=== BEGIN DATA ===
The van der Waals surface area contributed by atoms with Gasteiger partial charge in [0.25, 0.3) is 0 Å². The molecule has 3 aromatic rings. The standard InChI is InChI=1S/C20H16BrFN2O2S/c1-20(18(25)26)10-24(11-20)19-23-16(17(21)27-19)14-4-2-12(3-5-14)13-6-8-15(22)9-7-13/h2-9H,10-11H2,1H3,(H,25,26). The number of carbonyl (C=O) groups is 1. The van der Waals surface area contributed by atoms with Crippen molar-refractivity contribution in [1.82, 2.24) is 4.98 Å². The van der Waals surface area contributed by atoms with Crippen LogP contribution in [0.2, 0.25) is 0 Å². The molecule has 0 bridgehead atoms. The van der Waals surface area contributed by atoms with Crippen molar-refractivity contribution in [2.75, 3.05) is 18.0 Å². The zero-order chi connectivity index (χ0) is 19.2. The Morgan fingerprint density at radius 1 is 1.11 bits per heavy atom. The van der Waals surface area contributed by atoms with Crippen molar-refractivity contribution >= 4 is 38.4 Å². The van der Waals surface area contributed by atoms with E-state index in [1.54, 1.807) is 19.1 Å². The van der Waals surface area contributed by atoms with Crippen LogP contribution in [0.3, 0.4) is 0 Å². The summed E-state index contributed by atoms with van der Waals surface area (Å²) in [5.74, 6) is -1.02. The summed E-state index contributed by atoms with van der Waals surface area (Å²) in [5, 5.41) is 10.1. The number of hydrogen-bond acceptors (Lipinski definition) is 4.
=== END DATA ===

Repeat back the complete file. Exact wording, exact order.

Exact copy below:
The van der Waals surface area contributed by atoms with Gasteiger partial charge in [0.25, 0.3) is 0 Å². The molecule has 3 aromatic rings. The standard InChI is InChI=1S/C20H16BrFN2O2S/c1-20(18(25)26)10-24(11-20)19-23-16(17(21)27-19)14-4-2-12(3-5-14)13-6-8-15(22)9-7-13/h2-9H,10-11H2,1H3,(H,25,26). The number of carbonyl (C=O) groups is 1. The van der Waals surface area contributed by atoms with Crippen molar-refractivity contribution in [1.82, 2.24) is 4.98 Å². The van der Waals surface area contributed by atoms with Crippen LogP contribution in [0.2, 0.25) is 0 Å². The molecule has 0 bridgehead atoms. The van der Waals surface area contributed by atoms with Crippen molar-refractivity contribution in [2.75, 3.05) is 18.0 Å². The zero-order chi connectivity index (χ0) is 19.2. The Morgan fingerprint density at radius 1 is 1.11 bits per heavy atom. The van der Waals surface area contributed by atoms with Crippen molar-refractivity contribution >= 4 is 38.4 Å². The van der Waals surface area contributed by atoms with E-state index in [1.54, 1.807) is 19.1 Å². The van der Waals surface area contributed by atoms with Crippen LogP contribution in [0.3, 0.4) is 0 Å². The summed E-state index contributed by atoms with van der Waals surface area (Å²) in [5.74, 6) is -1.02. The summed E-state index contributed by atoms with van der Waals surface area (Å²) in [5, 5.41) is 10.1. The number of hydrogen-bond acceptors (Lipinski definition) is 4.